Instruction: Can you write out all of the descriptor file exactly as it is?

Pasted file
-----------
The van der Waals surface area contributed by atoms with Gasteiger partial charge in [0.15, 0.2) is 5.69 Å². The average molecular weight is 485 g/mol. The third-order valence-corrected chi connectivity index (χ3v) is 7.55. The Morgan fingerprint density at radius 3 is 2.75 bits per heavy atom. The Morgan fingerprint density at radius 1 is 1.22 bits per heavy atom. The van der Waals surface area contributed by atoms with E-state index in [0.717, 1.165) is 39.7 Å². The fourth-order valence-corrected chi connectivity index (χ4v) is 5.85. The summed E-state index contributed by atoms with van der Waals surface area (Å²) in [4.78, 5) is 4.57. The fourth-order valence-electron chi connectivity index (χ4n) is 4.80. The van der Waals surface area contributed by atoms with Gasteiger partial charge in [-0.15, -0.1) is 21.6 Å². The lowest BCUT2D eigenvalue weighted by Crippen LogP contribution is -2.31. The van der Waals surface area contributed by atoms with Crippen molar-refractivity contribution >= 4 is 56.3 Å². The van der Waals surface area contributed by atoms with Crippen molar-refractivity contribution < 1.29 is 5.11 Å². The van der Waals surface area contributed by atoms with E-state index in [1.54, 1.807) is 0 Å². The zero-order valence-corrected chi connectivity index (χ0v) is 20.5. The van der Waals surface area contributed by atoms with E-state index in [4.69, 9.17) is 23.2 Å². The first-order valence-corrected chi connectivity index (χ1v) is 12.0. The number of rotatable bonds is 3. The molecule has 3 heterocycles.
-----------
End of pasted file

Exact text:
The van der Waals surface area contributed by atoms with Gasteiger partial charge in [0.15, 0.2) is 5.69 Å². The average molecular weight is 485 g/mol. The third-order valence-corrected chi connectivity index (χ3v) is 7.55. The Morgan fingerprint density at radius 3 is 2.75 bits per heavy atom. The Morgan fingerprint density at radius 1 is 1.22 bits per heavy atom. The van der Waals surface area contributed by atoms with E-state index in [0.717, 1.165) is 39.7 Å². The fourth-order valence-corrected chi connectivity index (χ4v) is 5.85. The summed E-state index contributed by atoms with van der Waals surface area (Å²) in [4.78, 5) is 4.57. The fourth-order valence-electron chi connectivity index (χ4n) is 4.80. The van der Waals surface area contributed by atoms with Gasteiger partial charge in [-0.15, -0.1) is 21.6 Å². The lowest BCUT2D eigenvalue weighted by Crippen LogP contribution is -2.31. The van der Waals surface area contributed by atoms with Crippen molar-refractivity contribution >= 4 is 56.3 Å². The van der Waals surface area contributed by atoms with Crippen molar-refractivity contribution < 1.29 is 5.11 Å². The van der Waals surface area contributed by atoms with E-state index in [1.54, 1.807) is 0 Å². The zero-order valence-corrected chi connectivity index (χ0v) is 20.5. The van der Waals surface area contributed by atoms with E-state index in [4.69, 9.17) is 23.2 Å². The first-order valence-corrected chi connectivity index (χ1v) is 12.0. The number of rotatable bonds is 3. The molecule has 3 heterocycles.